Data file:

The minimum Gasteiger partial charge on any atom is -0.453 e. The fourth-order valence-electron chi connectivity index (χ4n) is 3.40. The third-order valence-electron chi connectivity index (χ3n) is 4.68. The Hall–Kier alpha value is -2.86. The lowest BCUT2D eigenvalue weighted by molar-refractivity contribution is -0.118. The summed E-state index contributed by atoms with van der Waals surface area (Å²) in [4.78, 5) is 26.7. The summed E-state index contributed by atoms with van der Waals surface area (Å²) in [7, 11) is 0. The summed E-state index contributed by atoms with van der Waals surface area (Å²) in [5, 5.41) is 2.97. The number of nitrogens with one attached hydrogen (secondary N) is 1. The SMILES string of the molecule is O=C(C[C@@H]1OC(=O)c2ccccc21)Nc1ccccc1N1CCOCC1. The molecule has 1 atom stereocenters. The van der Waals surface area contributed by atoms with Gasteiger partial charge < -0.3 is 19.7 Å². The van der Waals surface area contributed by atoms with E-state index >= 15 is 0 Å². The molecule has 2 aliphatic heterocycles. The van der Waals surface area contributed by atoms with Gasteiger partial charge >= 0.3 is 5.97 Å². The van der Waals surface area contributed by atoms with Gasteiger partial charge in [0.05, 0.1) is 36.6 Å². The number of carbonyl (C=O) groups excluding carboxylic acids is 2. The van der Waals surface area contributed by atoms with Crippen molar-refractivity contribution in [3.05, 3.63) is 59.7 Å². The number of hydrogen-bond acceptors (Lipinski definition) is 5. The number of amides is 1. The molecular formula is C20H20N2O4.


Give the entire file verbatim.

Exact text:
The minimum Gasteiger partial charge on any atom is -0.453 e. The fourth-order valence-electron chi connectivity index (χ4n) is 3.40. The third-order valence-electron chi connectivity index (χ3n) is 4.68. The Hall–Kier alpha value is -2.86. The lowest BCUT2D eigenvalue weighted by molar-refractivity contribution is -0.118. The summed E-state index contributed by atoms with van der Waals surface area (Å²) in [4.78, 5) is 26.7. The summed E-state index contributed by atoms with van der Waals surface area (Å²) in [7, 11) is 0. The summed E-state index contributed by atoms with van der Waals surface area (Å²) in [5, 5.41) is 2.97. The number of nitrogens with one attached hydrogen (secondary N) is 1. The SMILES string of the molecule is O=C(C[C@@H]1OC(=O)c2ccccc21)Nc1ccccc1N1CCOCC1. The molecule has 1 atom stereocenters. The van der Waals surface area contributed by atoms with Gasteiger partial charge < -0.3 is 19.7 Å². The van der Waals surface area contributed by atoms with E-state index >= 15 is 0 Å². The molecule has 2 aliphatic heterocycles. The van der Waals surface area contributed by atoms with Gasteiger partial charge >= 0.3 is 5.97 Å². The van der Waals surface area contributed by atoms with Gasteiger partial charge in [0.05, 0.1) is 36.6 Å². The number of carbonyl (C=O) groups excluding carboxylic acids is 2. The van der Waals surface area contributed by atoms with Crippen molar-refractivity contribution in [3.05, 3.63) is 59.7 Å². The number of hydrogen-bond acceptors (Lipinski definition) is 5. The number of amides is 1. The molecular formula is C20H20N2O4.